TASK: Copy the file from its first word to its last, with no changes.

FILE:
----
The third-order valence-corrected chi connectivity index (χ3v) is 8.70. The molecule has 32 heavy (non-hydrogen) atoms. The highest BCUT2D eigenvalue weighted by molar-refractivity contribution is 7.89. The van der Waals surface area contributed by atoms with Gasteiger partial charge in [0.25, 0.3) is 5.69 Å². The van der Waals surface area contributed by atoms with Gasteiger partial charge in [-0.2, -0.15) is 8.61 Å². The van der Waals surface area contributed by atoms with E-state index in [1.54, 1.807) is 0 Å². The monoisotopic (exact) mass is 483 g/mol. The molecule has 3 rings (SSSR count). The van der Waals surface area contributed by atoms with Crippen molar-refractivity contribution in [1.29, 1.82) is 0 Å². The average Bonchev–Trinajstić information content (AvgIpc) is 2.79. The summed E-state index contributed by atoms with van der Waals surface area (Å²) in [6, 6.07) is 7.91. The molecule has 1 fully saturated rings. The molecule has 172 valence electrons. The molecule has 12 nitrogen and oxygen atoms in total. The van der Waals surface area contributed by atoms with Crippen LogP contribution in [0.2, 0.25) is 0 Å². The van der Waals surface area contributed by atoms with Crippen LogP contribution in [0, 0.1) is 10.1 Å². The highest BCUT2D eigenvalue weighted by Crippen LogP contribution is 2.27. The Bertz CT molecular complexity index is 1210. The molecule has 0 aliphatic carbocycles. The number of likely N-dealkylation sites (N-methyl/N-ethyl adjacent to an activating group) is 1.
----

The third-order valence-corrected chi connectivity index (χ3v) is 8.70. The molecule has 32 heavy (non-hydrogen) atoms. The highest BCUT2D eigenvalue weighted by molar-refractivity contribution is 7.89. The van der Waals surface area contributed by atoms with Gasteiger partial charge in [0.25, 0.3) is 5.69 Å². The van der Waals surface area contributed by atoms with Gasteiger partial charge in [-0.2, -0.15) is 8.61 Å². The van der Waals surface area contributed by atoms with E-state index in [1.54, 1.807) is 0 Å². The monoisotopic (exact) mass is 483 g/mol. The molecule has 3 rings (SSSR count). The van der Waals surface area contributed by atoms with Crippen molar-refractivity contribution in [1.29, 1.82) is 0 Å². The average Bonchev–Trinajstić information content (AvgIpc) is 2.79. The summed E-state index contributed by atoms with van der Waals surface area (Å²) in [6, 6.07) is 7.91. The molecule has 1 fully saturated rings. The molecule has 172 valence electrons. The molecule has 12 nitrogen and oxygen atoms in total. The van der Waals surface area contributed by atoms with Crippen LogP contribution in [0.2, 0.25) is 0 Å². The van der Waals surface area contributed by atoms with Crippen LogP contribution in [0, 0.1) is 10.1 Å². The highest BCUT2D eigenvalue weighted by Crippen LogP contribution is 2.27. The Bertz CT molecular complexity index is 1210. The molecule has 0 aliphatic carbocycles. The number of likely N-dealkylation sites (N-methyl/N-ethyl adjacent to an activating group) is 1.